Columnist and political commentator David Brooks wrote that there are two virtues in life; resume and eulogy. Resume virtues are essentially the values, positions, and honors of this world bestows upon us; educational degrees, job title, and so forth. They are largely fleeting. Eulogy virtues, on the other hand, are those things that we are not only remembered for but treasured. Were you kind, loving, comfortable to be around. Did you make a lasting impression on others or made this world a better place?

When the wasps enter the amber tube driven by the sweet smell of Coke, they do not realize that they are entering an inescapable trap. When we chase the accolades of this and judge our success or worth by their acquisition , we enter a trap not unlike the wasps. As the letter to the Romans reminds us, “do not to be confirmed to the values and ways of the world but to be transformed by the renewing of our minds.” (Romans 12:2)


That In-Between Time

Hang in there

It’s that in between time of the year. I awake to 6 degrees Fahrenheit and by the afternoon it’s 60 some degrees. Such is life in the Midwest but it’s also life in general. Highs and lows can happen within the blink of an eye! One minute you’re on top of the world and the next minute you fall to the depths of hell.

When I was a weekend hospital chaplain I thought about the tipsy turvy nature of life. A guy—it’s usually a guy—has his Saturday all planned out. In the morning he’d do a few chores around the house, run a few errands in the afternoon before taking his spouse for dinner. But then, as he cleans the last gutter he misses a step on the ladder and ends up in the emergency room with a broken ankle or worse! Life’s falls are hard.

My cat and I have been watching a squirrel perform acrobatics on a bird feeder (a squirrel has to eat, too) when it struck me; the key to living through life’s ups and downs is to simply hang in there. Hang on tight even if you have to do a few acrobatics. You’ll not only get stronger but more creative in your resilience.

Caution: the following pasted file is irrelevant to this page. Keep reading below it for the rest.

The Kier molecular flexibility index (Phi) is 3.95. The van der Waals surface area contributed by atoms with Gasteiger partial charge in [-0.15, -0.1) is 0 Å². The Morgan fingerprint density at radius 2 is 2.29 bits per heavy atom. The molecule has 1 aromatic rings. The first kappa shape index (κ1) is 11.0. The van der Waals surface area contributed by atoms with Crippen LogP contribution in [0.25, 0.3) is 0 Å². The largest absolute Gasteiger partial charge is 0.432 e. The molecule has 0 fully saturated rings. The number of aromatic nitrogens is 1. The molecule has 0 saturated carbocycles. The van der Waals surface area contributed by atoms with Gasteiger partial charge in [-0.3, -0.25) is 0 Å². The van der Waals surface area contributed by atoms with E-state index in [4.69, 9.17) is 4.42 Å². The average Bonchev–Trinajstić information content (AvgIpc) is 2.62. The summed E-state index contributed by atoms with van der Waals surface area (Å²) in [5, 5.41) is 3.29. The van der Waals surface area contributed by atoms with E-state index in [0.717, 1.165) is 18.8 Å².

There is a sidewalk outside of the church that runs through a city parking lot. Along the sidewalk there is a Via Crusis, a Way of Sorrows. The fifteen Stations of the Cross mark Jesus’ journey to the Cross and beyond.

On a sunny Sunday afternoon a young couple was on a walk when they came upon the Via Crusis. Curious, they followed the path reading a Scripture and a prayer. The last “station” was at the foot of the Memorial Garden’s Cross. There the modern day “pilgrim” read of God’s great love revealed in Jesus Christ.

In the gospel of John Jesus told a nighttime visitor: For so love the world that he gave his only son so that whosoever believes in him shall perish but have eternal life. For God did it send the So. Into the world to condemn the world, but that the world shall find life in him.

In Christ we are shown not only of a great love, but a new way of life…real life, a life that never ends.


Consider the Daisies

Sue’s daisies

Jesus once said, “Consider the lilies of the field, they neither sow nor reap but even Solomon in all of his glory cannot compare.”

When I was young a coach once told me that I tried too hard. I didn’t understand what he meant. Isn’t one suppose to try hard? How can you try too hard? Isn’t that an oxymoron? It wasn’t until many years later that I understood what he meant. I was pushing. We can try so hard that we miss the natural flow of things, including life.

“For everything there is a season”, Wisdom literature tells us, “a time for every matter under heaven.” We may not be able “to have it all” in life, but we can have a lot, just not all at once.

As I look at my wife’s daisies I am reminded of that truth. For the last few years we didn’t have many daisies. They seemed to be the neighborhood rabbits’ food of choice!

But this year is different. There are fewer rabbits, for reasons that we do not fully understand but can make a guess. With their absence, the daisies thrive. It’s a different time, a different season.

The daisies have a glimpse of grace for me to learn. Don’t give up, don’t quit, don’t push. Relax. Go with the flow. There will be setbacks and disappointments but at the right time, at a time of God’s choosing, you will bloom. You will bloom in ways that you can neither anticipate or control. And when that time, that season comes, not even Solomon in all his glory will be able to compare.